While we were doing the minute-long plank for the third time, the man beside me wavered a bit and dropped his hips. The instructor came right over and questioned him, presumably asking why they had dropped. I thought it was obvious why. We were all tomatoes in this ill-ventilated room. I struggled through the last 15 seconds with gritted teeth, willing not to be spotted. I glanced down between my legs and couldn’t see my toes for the giant parachute of cloth dragging on the floor. I grimaced and stood my ground with my shaky body. I did Australia proud.

Apparently, we were then allowed to guzzle back some water, but not for too long as the bellowing voice came back and I ran into the middle of the room soon followed by everyone else. The instructor said, ‘do you understand Czech?’, I shook my head. He laughed and said, ‘but you just sense that I’m angry…’. Yep. I picked up on that. They say that 90% of communication is in body language and there’s no better way to learn this than to get used to doing things in foreign countries.

Boxing 2

Next was galloping towards the mirror and bouncing backwards whenever the instructor clapped his hands. This was way more frequent than necessary. The guy in front of me lagged a little and was soon asked ‘why aren’t you using your legs?’. I began to get good at the double claps; my mind was sharp. I was the quickest to change direction at each loud slap. The instructor noticed, smiled, and continued the double taps that were exhausting everyone else. Finally, I started to feel like I belonged in these Thai Boxing shorts and maybe I was just breaking into my new career as a professional. You never know what life throws at you these days. I saw myself in the ring.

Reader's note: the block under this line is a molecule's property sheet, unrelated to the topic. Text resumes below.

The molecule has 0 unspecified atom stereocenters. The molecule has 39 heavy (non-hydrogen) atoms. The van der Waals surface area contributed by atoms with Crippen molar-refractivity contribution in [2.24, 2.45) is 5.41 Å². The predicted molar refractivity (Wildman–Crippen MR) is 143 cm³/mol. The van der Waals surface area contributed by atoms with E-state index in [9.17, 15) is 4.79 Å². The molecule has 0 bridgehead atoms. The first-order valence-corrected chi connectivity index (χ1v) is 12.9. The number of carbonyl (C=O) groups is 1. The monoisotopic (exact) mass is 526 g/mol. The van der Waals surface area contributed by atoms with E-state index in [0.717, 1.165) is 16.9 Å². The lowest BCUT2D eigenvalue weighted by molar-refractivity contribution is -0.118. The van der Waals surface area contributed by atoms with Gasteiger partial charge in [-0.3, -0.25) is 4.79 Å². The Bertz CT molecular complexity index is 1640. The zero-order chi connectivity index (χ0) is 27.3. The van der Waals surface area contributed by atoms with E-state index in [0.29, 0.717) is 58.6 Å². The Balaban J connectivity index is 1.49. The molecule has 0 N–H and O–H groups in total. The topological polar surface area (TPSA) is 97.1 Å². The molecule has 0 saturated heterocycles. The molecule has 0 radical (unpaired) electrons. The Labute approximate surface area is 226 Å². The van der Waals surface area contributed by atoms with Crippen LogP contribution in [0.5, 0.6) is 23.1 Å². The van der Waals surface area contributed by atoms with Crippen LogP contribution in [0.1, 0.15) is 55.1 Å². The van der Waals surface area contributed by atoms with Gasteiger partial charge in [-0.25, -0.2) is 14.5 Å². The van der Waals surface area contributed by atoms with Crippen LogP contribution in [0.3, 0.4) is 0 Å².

After another lightning-fast water break, the instructor barked and my friend came to my side. I looked at him curiously and he quickly explained: ‘it’s time to partner up and spar’. I replied ‘ah’ and then thanked him quietly for picking me. I’d hate to be standing there by myself not even knowing I was last to be picked.

Despite it being my first time with the gloves on my friend didn’t go easy on me. The alarm bells should have been ringing when I picked two left hand gloves out the box and struggled to put them on my hands. By the time we were throwing punches at each other he was making good contact with my body and I was just focusing on repeating ‘left, right, left’ in my head. The instructor came over and gestured that I wasn’t beating my partner up hard enough and guided my hands into his face repeatedly. I didn’t tell him that I could barely lift my arms up to my head anymore.

When the hour was up, the class ended so abruptly that I actually thought ‘is that it?’ before the relief kicked in that we could leave now. As we filed through the door past the instructor back into the air-conditioned gym, I humbly thanked him and he said, ‘see you next week?’.

I told him I’d have to check my schedule because I had a few rounds with Israel coming up.

I asked my friend afterwards why he didn’t wear his pants to begin with. He looked mildly surprised and replied, ‘they are not really for boxing’.